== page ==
Taiwan Students Develop Colour-Changing Discount Labels To Fight Food Waste

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A group of students from the National Taipei University of Technology have developed a new labelling system that could help slash food waste from supermarkets. Their idea, called Barcodiscount, involves automatically colour-changing stickers that indicate the percentage discounted off the product as it gets closer to the expiration date. Recently winning the national runners-up prize at this year’s James Dyson Awards, the students hope that their concept will soon become a reality to help make it easier for grocers to sell their products, preventing it from ending up in the landfill. 

Supermarkets often relabel their fresh produce and other groceries as it gets closer to the expiration date, but this process is often time-consuming for staff and prone to human errors, meaning some items may never be relabelled and given the chance to be sold at a lower price before they are ultimately thrown away. Now, three Taipei-based students have come up with a better solution with their concept Barcodiscount

Buying discounted goods [reduces] waste by an average of 33%, while revenues increased by an average of 6.3%.


Barcodiscount are colour-changing stickers, which displays different colours and discounts based on how close the product is to its expiration date. For instance, when a package is 48 hours until expiring, the label will display 20% off, and then automatically changes to 40% when it reaches 24 hours.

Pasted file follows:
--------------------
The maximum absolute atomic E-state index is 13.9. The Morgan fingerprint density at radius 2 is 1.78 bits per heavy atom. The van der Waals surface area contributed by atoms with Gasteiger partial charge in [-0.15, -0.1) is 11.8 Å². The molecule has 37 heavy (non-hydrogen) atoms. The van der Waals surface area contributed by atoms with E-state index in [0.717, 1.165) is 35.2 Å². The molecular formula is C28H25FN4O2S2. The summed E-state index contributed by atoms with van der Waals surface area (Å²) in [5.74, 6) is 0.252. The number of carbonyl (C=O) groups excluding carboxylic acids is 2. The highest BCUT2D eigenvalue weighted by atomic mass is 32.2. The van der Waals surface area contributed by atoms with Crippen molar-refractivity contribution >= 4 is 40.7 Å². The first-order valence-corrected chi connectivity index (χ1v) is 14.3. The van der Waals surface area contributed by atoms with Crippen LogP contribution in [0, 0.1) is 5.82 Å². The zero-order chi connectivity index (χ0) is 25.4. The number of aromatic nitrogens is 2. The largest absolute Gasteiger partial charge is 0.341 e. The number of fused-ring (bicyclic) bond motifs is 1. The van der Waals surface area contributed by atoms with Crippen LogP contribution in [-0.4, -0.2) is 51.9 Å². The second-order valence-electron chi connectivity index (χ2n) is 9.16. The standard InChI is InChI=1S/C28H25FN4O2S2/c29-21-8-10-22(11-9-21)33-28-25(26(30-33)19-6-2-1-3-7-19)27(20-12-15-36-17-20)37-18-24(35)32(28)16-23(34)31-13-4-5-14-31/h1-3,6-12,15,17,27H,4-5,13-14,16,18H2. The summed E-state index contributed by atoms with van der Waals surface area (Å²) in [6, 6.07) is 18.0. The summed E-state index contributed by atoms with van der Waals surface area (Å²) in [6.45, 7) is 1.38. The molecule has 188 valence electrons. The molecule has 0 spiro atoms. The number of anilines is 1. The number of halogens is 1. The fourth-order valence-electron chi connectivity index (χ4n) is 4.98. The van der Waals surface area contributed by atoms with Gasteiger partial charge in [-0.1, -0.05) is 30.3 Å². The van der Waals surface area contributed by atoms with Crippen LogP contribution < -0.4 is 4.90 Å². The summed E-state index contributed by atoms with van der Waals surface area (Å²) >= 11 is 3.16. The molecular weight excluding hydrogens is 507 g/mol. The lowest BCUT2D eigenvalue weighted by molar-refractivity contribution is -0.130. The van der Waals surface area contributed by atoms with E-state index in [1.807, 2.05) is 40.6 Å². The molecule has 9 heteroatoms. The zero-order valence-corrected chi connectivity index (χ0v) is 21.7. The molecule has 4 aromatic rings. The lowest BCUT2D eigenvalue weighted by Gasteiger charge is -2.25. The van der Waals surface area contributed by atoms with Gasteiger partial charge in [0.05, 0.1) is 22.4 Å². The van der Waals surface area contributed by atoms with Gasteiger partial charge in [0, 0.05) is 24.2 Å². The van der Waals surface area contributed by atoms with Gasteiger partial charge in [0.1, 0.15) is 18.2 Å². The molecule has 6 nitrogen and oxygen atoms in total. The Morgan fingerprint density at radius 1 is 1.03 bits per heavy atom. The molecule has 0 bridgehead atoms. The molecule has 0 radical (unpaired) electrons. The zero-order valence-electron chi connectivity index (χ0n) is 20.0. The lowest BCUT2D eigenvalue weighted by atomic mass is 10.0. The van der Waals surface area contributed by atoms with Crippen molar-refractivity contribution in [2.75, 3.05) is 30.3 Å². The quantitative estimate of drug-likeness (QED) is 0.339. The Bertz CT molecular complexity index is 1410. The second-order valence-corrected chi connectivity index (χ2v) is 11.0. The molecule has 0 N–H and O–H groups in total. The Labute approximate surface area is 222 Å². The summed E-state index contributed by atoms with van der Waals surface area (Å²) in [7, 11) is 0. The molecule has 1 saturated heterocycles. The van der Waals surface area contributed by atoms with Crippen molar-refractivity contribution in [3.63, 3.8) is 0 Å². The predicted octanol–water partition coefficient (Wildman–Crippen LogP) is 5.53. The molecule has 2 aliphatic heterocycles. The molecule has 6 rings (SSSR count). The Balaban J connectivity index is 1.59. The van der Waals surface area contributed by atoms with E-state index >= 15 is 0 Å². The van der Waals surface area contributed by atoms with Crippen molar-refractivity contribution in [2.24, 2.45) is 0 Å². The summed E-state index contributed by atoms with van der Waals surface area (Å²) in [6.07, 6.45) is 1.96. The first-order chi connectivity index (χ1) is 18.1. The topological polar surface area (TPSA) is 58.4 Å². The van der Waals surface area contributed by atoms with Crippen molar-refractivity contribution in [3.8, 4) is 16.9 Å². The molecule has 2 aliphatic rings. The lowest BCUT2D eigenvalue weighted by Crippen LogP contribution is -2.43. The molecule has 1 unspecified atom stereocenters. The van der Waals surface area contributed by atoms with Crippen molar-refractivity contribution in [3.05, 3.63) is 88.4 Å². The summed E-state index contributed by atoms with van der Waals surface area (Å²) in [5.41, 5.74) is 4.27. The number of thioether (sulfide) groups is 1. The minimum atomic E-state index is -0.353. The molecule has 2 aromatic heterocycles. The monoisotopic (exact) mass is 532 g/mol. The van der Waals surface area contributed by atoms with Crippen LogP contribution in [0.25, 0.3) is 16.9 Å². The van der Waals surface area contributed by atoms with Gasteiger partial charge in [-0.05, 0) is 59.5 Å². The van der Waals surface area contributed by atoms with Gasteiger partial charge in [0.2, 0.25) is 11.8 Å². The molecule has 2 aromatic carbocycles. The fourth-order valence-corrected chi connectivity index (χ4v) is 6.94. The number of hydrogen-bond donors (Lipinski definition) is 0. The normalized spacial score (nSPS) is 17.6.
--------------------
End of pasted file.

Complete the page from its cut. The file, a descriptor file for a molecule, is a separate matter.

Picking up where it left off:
The students created the concept after improving existing technology that triggers a colour change after a set time period has elapsed. While the original technology activates the colour-changing timer when the label is printed, the students developed a way for the timer to start when it is labelled at the supermarket, making it even easier for grocers to use Barcodiscount, streamlining their logistical management while reducing food wastage by encouraging consumers to purchase perishable goods. 

“Buying discounted goods [reduces] waste by an average of 33%, while revenues increased by an average of 6.3%,” explained the student team Yen-yu Chang, Hsin-an Huang and Ching-i Chen in their project proposal. 

Currently, Asia is responsible for generating over 50% of the world’s food waste – and this figure is set to rise as the continent becomes richer, more urbanised and populated. Globally, food waste is estimated to contribute as much as 10% of the world’s carbon emissions. Solutions like Barcodiscount represent vital tools to help the region reduce its environmental footprint. 

We will continue to pay attention to the colour-changing technology development, hoping that our idea Barcodiscount can be realised.


Amid the pressing need for more solutions to combat food waste and loss, students across Asia have been innovating a range of ideas. Developed by a group of university students in Singapore, Makan Rescue, is a mobile platform that alerts Singapore residents to free leftover food nearby that would otherwise be discarded. Users are also allowed to notify other people of nearby food at risk of being tossed out.

Looking ahead, the team behind Barcodiscount hopes to be able to roll out their technology across Taiwan. “At present, colour-changing technology in Taiwan is mature, but there are not many designs applied to [real-]life scenarios [in groceries],” said the students. “We will continue to pay attention to the colour-changing technology development, hoping that our idea Barcodiscount can be realised.”

Lead image courtesy of Barcodiscount.

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